TF: The Lumière Festival was launched on a spontaneous, natural initiative. Everyone wanted a Film Festival to see the light of day in Lyon – the birthplace of the Cinématographe Lumière. The event celebrated its 13th edition in 2021. The idea of showing great films, without a jury and without a red carpet, solely through the eyes of those who create cinema today, was audacious but met with success. It proves to us that it is always possible to gather a fervent public around these works. Rediscovering them on the big screen, in the company of hundreds of people at the Halle Tony-Garnier – a place typically reserved for large crowds – the likes of Buster Keaton and Edward Sedgwick’s Cameraman; hearing the spectators laugh out loud like children…that’s priceless! The great pleasure is also discovering to what extent those artists are great cinephiles. In Cannes, it is the euphoria of discovery that prevails. A few weeks prior to the start of the Festival, the excitement is palpable. This reaches its height at the opening: as much for journalists as film professionals and artists, the stakes are high.
ARF: With the documentary, Lumière!, you’ve done your best to preserve the memory of the Lumieres brothers. How much do you think they, and their city of Lyon, deserve more credit as a birthplace of cinema?

TF: With the film, I wanted to restore the enchantment of the Lumière story by bringing it to the present. It’s a film of 108 films that transports us to their cinema. Strangely, when I was young, we never spoke about Louis and Auguste Lumière in Lyon. There was nothing in the city that reminded us they invented the cinematograph, except the Villa Lumière and the rue du Premier-Film. We felt the need to do something. So, I devoted myself to the Lumière cinema, because aside from a few specialists, no one was paying it any attention. With the creation of the Lumière Festival in 2009, now the meeting place for heritage cinema, I believe Lyon is returning to the centre of the global cinematic landscape by celebrating its vitality and heritage. The invention of the art was indeed not because of one person. Edison or Lumière, it doesn’t matter – the idea was that Lumière was also a filmmaker… that he himself asked questions about film. In 1895!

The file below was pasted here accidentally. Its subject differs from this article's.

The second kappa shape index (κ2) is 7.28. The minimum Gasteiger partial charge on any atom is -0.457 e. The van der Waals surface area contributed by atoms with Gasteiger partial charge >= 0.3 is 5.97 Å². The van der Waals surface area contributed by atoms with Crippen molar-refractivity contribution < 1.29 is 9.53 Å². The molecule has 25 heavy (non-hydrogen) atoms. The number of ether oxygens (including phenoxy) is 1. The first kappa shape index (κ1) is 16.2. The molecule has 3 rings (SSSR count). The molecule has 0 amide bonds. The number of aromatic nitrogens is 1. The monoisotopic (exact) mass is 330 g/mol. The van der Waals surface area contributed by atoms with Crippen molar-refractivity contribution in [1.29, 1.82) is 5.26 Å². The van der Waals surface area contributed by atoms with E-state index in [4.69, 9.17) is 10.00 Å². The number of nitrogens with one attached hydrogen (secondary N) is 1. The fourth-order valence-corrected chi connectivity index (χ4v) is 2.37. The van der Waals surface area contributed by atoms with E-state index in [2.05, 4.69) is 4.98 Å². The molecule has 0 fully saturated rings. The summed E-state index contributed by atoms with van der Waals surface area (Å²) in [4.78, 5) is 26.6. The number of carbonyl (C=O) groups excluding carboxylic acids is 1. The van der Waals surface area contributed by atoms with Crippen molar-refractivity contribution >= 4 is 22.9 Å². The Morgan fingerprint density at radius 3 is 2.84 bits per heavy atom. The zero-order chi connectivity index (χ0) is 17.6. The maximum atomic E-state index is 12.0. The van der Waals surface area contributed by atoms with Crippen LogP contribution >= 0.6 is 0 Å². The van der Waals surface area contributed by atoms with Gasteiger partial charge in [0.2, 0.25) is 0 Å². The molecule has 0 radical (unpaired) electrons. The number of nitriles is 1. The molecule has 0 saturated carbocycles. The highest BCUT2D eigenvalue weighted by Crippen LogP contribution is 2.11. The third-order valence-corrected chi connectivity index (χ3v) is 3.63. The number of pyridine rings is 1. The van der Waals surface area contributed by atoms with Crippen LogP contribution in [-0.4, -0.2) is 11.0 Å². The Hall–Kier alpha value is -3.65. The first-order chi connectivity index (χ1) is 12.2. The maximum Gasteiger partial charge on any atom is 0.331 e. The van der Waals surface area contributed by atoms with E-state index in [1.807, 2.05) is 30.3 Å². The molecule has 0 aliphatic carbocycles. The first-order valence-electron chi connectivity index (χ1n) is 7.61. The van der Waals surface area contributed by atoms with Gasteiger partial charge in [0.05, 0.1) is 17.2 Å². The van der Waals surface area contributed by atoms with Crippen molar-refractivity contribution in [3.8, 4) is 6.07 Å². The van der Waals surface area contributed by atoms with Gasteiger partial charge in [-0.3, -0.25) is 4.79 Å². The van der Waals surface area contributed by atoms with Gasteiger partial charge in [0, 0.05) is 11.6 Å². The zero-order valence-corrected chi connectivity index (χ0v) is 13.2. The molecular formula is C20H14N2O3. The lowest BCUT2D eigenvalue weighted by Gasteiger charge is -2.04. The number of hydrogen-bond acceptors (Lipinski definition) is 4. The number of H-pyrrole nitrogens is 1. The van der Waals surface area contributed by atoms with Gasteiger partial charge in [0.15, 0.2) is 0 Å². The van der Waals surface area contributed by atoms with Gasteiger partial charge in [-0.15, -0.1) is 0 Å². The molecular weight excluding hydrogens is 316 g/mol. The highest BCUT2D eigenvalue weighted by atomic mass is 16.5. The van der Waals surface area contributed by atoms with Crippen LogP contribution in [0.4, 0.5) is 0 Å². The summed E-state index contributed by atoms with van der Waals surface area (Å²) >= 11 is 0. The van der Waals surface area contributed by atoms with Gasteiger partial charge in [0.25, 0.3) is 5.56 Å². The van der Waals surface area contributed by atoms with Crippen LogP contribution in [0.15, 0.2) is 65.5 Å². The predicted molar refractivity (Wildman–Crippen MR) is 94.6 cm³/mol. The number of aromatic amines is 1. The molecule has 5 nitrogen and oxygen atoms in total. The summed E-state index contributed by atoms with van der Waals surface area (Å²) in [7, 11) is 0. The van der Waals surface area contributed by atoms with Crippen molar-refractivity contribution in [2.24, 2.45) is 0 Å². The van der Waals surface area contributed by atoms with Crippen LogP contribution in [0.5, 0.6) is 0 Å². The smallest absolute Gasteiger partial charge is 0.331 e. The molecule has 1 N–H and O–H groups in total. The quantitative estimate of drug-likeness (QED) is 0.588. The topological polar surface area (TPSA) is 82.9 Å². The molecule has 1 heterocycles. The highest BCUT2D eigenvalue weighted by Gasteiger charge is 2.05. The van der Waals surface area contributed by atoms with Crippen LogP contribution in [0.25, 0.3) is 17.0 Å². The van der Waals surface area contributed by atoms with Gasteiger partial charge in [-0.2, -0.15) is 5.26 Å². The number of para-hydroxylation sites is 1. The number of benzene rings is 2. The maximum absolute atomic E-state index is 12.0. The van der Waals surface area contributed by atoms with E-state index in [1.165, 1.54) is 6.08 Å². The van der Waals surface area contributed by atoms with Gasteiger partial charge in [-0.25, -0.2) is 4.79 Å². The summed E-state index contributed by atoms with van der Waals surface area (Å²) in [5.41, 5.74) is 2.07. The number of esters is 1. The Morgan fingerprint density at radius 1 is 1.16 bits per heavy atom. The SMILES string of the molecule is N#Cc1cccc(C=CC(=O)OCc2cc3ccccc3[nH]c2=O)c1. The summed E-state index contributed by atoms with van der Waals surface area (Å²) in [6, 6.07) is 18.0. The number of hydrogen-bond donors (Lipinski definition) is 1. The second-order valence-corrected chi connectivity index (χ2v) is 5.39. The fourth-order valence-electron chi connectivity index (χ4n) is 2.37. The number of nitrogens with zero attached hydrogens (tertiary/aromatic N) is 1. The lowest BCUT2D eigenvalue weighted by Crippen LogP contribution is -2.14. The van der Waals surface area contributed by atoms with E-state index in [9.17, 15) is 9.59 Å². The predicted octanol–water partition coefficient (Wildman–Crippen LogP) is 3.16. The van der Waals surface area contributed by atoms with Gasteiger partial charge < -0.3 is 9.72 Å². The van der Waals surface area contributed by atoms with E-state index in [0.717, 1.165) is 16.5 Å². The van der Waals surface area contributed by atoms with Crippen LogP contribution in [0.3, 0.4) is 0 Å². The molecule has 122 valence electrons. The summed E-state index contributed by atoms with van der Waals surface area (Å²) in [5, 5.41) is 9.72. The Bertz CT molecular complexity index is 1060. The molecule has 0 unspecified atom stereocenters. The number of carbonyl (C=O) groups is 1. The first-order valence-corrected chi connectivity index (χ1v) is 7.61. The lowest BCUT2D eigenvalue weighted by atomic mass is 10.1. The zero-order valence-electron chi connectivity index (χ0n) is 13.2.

ARF: We all mourn the death of the great Bertrand Tavernier, and we know how close friends you were. What did you learn working by his side, and how did he shape your life and affection for film?

TF: I met Bertrand in 1982, during the press conference for the Institut Lumière’s launch in Lyon. We quickly became friends, and when he invited me on the set of La vie et rien d’autre, I no longer wanted to be away from him. I remember his humanity, his intransigence, but also his incredible erudition. He had seen everything, heard everything, and read everything. I spent a lot of time listening to him talk about films, and his words nourished our work together at the Institut Lumière for almost forty years. He was always there, until the end, supporting our fight. He was obviously a great artist, but also a cinephile, like Martin Scorsese and Quentin Tarantino, with whom I saw him speak so often. I am preparing an essay on him, a eulogy – an exercise in admiration.

ARF: Do you remember the experience that convinced you to dedicate your life to cinema?

TF: It was the discovery of Kings of the Road by Wim Wenders. Three hours, in black and white, it recounts the wanderings of two men in a truck along the East German border. Also Apocalypse Now by Francis Ford Coppola, which I saw on its release, and whose importance grows more over time. I was also moved after discovering Pierrot le Fou by Jean-Luc Godard.

ARF: Can you describe your first impression of the Cannes Film Festival?

TF: As a festival-goer and spectator, I had so many joyful experiences. When I arrived in the Cannes team, I will always remember the unforgettable moment of walking the carpet for the first time, at the presentation of Baz Luhrmann’s Moulin Rouge! In two hours and in a single triumphant screening, the film had set the Croisette ablaze. I am always impressed by the ability of the Festival to create thunderclaps, that forever transform the destiny of a filmmaker or an actor, to make legends in no time, and to simultaneously touch the hearts of moviegoers around the world.

ARF: What does it mean to be known as the ‘King of the Croisette’?

TF: I’m not the King, just a servant! My role as General Delegate is to pick the films for the Official Selection and help the Festival remain alive and organised. My only ambition is to serve the Festival, and through it: cinema. It’s true that for two weeks, I am somewhat of the President of the World Republic of Cinema – and I have a table where we eat very, very well! But the day after it closes, I take off my tuxedo, resume normal life, drive back to Lyon and the Alpine mountains…and return to classic cinema.